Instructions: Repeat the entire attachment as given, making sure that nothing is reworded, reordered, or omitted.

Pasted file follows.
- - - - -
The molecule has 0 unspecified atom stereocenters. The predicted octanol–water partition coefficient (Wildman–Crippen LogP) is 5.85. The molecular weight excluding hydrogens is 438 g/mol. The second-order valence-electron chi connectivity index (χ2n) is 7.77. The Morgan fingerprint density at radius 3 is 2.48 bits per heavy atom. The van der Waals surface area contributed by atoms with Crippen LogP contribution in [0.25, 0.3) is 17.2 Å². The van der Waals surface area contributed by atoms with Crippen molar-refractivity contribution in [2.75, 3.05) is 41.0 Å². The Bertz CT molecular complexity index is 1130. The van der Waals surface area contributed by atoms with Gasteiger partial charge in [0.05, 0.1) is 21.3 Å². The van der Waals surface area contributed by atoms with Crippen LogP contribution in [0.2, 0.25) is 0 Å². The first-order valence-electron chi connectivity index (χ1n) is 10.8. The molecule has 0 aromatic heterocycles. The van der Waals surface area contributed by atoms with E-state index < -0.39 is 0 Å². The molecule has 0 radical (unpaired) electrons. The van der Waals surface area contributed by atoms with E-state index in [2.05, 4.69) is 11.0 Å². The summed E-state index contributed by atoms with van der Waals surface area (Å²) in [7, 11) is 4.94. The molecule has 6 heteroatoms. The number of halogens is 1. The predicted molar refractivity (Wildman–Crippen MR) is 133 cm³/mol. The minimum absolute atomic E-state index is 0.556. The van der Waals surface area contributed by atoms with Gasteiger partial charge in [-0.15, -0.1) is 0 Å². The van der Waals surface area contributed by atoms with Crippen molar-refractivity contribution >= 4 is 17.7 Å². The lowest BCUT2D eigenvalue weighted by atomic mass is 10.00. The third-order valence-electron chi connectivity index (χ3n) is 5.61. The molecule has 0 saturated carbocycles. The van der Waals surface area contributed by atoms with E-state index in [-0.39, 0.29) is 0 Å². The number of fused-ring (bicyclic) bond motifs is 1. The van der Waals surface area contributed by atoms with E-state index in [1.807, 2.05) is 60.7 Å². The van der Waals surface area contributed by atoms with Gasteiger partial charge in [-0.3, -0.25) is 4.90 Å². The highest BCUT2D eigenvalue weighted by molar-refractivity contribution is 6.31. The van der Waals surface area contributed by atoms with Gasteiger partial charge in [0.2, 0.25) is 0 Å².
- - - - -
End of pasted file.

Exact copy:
The molecule has 0 unspecified atom stereocenters. The predicted octanol–water partition coefficient (Wildman–Crippen LogP) is 5.85. The molecular weight excluding hydrogens is 438 g/mol. The second-order valence-electron chi connectivity index (χ2n) is 7.77. The Morgan fingerprint density at radius 3 is 2.48 bits per heavy atom. The van der Waals surface area contributed by atoms with Crippen LogP contribution in [0.25, 0.3) is 17.2 Å². The van der Waals surface area contributed by atoms with Crippen molar-refractivity contribution in [2.75, 3.05) is 41.0 Å². The Bertz CT molecular complexity index is 1130. The van der Waals surface area contributed by atoms with Gasteiger partial charge in [0.05, 0.1) is 21.3 Å². The van der Waals surface area contributed by atoms with Crippen LogP contribution in [0.2, 0.25) is 0 Å². The first-order valence-electron chi connectivity index (χ1n) is 10.8. The molecule has 0 aromatic heterocycles. The van der Waals surface area contributed by atoms with E-state index < -0.39 is 0 Å². The molecule has 0 radical (unpaired) electrons. The van der Waals surface area contributed by atoms with E-state index in [2.05, 4.69) is 11.0 Å². The summed E-state index contributed by atoms with van der Waals surface area (Å²) in [7, 11) is 4.94. The molecule has 6 heteroatoms. The number of halogens is 1. The predicted molar refractivity (Wildman–Crippen MR) is 133 cm³/mol. The minimum absolute atomic E-state index is 0.556. The van der Waals surface area contributed by atoms with Gasteiger partial charge in [-0.15, -0.1) is 0 Å². The van der Waals surface area contributed by atoms with Crippen molar-refractivity contribution >= 4 is 17.7 Å². The lowest BCUT2D eigenvalue weighted by atomic mass is 10.00. The third-order valence-electron chi connectivity index (χ3n) is 5.61. The molecule has 0 saturated carbocycles. The van der Waals surface area contributed by atoms with E-state index in [-0.39, 0.29) is 0 Å². The number of fused-ring (bicyclic) bond motifs is 1. The van der Waals surface area contributed by atoms with E-state index in [1.807, 2.05) is 60.7 Å². The van der Waals surface area contributed by atoms with Gasteiger partial charge in [-0.3, -0.25) is 4.90 Å². The highest BCUT2D eigenvalue weighted by molar-refractivity contribution is 6.31. The van der Waals surface area contributed by atoms with Gasteiger partial charge in [0.2, 0.25) is 0 Å².